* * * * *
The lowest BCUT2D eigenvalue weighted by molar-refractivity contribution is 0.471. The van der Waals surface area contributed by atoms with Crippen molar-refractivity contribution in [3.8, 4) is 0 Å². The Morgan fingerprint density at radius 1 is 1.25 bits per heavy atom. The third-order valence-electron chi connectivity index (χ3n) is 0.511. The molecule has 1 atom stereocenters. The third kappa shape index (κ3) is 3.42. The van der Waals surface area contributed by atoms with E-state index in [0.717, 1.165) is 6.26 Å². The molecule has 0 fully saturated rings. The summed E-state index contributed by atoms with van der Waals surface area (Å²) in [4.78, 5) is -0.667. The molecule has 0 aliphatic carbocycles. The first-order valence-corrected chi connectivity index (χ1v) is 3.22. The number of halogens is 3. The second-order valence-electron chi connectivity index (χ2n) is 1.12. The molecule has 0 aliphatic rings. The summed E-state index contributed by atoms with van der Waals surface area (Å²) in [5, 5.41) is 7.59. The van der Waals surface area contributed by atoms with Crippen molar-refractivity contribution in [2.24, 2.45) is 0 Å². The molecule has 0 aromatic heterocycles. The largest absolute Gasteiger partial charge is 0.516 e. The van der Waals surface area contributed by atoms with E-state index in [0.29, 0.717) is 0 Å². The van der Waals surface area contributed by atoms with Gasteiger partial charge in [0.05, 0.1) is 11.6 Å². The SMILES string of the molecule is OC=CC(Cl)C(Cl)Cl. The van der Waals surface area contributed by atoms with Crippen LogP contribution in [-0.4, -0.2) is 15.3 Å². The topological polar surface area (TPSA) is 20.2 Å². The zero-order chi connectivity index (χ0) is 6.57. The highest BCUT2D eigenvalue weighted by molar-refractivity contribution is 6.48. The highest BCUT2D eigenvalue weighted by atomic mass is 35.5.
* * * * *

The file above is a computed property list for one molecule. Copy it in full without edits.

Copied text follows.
The lowest BCUT2D eigenvalue weighted by molar-refractivity contribution is 0.471. The van der Waals surface area contributed by atoms with Crippen molar-refractivity contribution in [3.8, 4) is 0 Å². The Morgan fingerprint density at radius 1 is 1.25 bits per heavy atom. The third-order valence-electron chi connectivity index (χ3n) is 0.511. The molecule has 1 atom stereocenters. The third kappa shape index (κ3) is 3.42. The van der Waals surface area contributed by atoms with E-state index in [0.717, 1.165) is 6.26 Å². The molecule has 0 fully saturated rings. The summed E-state index contributed by atoms with van der Waals surface area (Å²) in [4.78, 5) is -0.667. The molecule has 0 aliphatic carbocycles. The first-order valence-corrected chi connectivity index (χ1v) is 3.22. The number of halogens is 3. The second-order valence-electron chi connectivity index (χ2n) is 1.12. The molecule has 0 aliphatic rings. The summed E-state index contributed by atoms with van der Waals surface area (Å²) in [5, 5.41) is 7.59. The van der Waals surface area contributed by atoms with Crippen molar-refractivity contribution in [2.24, 2.45) is 0 Å². The molecule has 0 aromatic heterocycles. The largest absolute Gasteiger partial charge is 0.516 e. The van der Waals surface area contributed by atoms with E-state index in [0.29, 0.717) is 0 Å². The van der Waals surface area contributed by atoms with Gasteiger partial charge in [0.05, 0.1) is 11.6 Å². The SMILES string of the molecule is OC=CC(Cl)C(Cl)Cl. The van der Waals surface area contributed by atoms with Crippen LogP contribution in [-0.4, -0.2) is 15.3 Å². The topological polar surface area (TPSA) is 20.2 Å². The zero-order chi connectivity index (χ0) is 6.57. The highest BCUT2D eigenvalue weighted by molar-refractivity contribution is 6.48. The highest BCUT2D eigenvalue weighted by atomic mass is 35.5.